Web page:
Home Featured Adapt to adaptive clothing

Adapt to adaptive clothing

by Luqmaan Rawat

Laura Wagner-Meyer is focused on her end goal – providing people with trendy clothing suitable to their needs
Photo – Supplied

Johannesburg – Have you ever tried buttoning a shirt or tying shoelaces with one hand? Ever tried putting on jeans while sitting? These are difficulties people face every day. Adaptive clothing aims to ease these difficulties.

If you haven’t heard about adaptive clothing before, you are not the only one. Adaptive clothing refers to pieces of clothing designed to be easy to use. It has been around since the 1980’s. At that time, it was basic as a few manufacturers were producing the items. It had an uncomplicated design. Double panels at the back prevented the client’s back from being exposed, while the front gave the impression of an everyday outfit. These panels were tied using Velcro at the shoulders which allowed people with reduced mobility to easily wear and remove the clothing.

That was in the past. As time moved on, adaptive clothing developed, moving from basic designs to looking like regular clothes. Laura Wagner-Meyer, a fashion designer, who designs clothes for disabled women spoke with Salaamedia’s Maryam Mkwanda. What once was a hobby for Wagner-Meyer has grown into a career.

Wagner-Meyer was born with a congenital neural tube defect which means her spine did not form correctly and as such, she has severe kyphoscoliosis and uses crutches to walk. Despite this, she led a limitless childhood. Her love for fashion started at an early age.

“I always just had an interest in it [fashion], like a natural interest. Where I’d always be flipping through magazines because I wanted to see what celebrities were wearing. I love the idea of pop culture and being able to absorb yourself in trends … It was more of a hobby, something that I would just do in my spare time but as soon as I realised it could be a career, I immediately applied. I started studying towards my BA in fashion and actually just haven’t looked back.”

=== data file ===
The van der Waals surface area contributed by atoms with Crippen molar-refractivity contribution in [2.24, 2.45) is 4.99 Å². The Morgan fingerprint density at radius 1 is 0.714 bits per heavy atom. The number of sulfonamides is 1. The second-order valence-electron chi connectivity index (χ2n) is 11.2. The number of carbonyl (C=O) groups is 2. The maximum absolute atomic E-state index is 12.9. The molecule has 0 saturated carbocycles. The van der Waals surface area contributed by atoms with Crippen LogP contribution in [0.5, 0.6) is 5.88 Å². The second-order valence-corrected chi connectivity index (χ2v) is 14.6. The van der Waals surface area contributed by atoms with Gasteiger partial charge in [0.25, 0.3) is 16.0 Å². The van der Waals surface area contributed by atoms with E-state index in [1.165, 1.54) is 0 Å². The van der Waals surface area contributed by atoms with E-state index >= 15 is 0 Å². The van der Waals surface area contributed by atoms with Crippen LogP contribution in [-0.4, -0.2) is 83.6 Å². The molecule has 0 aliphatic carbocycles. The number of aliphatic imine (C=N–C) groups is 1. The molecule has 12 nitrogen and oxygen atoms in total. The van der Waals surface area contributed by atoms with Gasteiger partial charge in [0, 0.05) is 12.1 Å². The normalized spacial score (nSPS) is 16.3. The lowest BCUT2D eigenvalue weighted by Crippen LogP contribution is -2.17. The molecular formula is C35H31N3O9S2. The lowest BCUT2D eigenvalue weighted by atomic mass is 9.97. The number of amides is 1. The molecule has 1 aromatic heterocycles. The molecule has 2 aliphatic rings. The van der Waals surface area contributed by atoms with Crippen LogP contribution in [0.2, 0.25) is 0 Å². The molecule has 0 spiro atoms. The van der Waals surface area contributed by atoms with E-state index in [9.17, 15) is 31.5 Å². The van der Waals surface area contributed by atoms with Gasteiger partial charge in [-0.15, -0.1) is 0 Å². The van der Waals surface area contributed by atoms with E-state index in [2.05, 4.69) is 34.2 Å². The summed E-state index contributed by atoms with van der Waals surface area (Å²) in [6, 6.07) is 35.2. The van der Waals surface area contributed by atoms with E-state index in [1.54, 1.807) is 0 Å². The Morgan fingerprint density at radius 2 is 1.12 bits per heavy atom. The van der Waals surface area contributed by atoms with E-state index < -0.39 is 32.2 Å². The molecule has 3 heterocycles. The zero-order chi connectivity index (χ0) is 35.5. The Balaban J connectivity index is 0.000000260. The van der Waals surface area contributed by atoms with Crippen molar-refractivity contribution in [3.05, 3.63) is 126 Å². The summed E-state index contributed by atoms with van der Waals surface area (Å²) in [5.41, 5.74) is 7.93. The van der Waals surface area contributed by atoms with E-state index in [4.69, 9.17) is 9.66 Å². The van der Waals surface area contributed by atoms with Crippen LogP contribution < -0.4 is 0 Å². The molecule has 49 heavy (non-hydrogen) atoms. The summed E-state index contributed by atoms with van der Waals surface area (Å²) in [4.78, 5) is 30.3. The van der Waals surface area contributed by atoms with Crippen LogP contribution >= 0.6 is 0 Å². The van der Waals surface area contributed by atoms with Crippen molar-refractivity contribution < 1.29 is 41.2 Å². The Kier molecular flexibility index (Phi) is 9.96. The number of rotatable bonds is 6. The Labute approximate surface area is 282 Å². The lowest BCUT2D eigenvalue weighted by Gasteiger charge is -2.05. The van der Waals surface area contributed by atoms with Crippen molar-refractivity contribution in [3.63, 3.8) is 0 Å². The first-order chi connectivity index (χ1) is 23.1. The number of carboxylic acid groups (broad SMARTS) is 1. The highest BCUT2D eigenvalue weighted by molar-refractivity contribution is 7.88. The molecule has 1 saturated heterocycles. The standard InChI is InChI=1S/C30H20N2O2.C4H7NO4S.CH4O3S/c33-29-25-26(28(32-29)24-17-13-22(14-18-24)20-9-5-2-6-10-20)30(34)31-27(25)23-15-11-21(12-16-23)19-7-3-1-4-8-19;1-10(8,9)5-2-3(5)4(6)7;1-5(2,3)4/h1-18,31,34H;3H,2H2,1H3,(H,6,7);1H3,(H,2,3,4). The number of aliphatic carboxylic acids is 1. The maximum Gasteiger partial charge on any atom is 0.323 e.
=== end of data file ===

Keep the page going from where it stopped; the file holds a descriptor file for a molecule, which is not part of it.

For those who live with reduced mobility, finding something to wear on a night out or a formal event can be quite difficult. Wagner-Meyer expressed her frustration at the lack of adaptive clothing for offer in South Africa.

“I’m able to find things but it is a very frustrating process. It takes a lot of time to be able to find basic items. If I decide to go on a night out, it takes a lot of planning to try and figure out what I’m going to wear. Is it going to be flattering because the brands that we have are also quite limiting in terms of sizing and fit? I do have a bit of a challenge when it comes to just finding items that I also feel comfortable in. I’m having to layer a lot of items for example just so that I can feel secure and protected in clothing.”

With all these hurdles to finding clothes and the lack of fashionable adaptive clothing available, Wagner-Meyer set out to change that by creating her company called Younique.

Younique was actually my graduate collection for my final year. It was an imaginative collection. That was my starting point on how to figure out how to actually meet the needs of people with disabilities. I realised that we don’t have an adapted clothing line for people with disabilities in, not only South Africa, but Africa. The lines that we do see are in the US and UK. It’s not anywhere near us. I used that as my starting point to interact with people with disabilities and understand what needs need to be met.”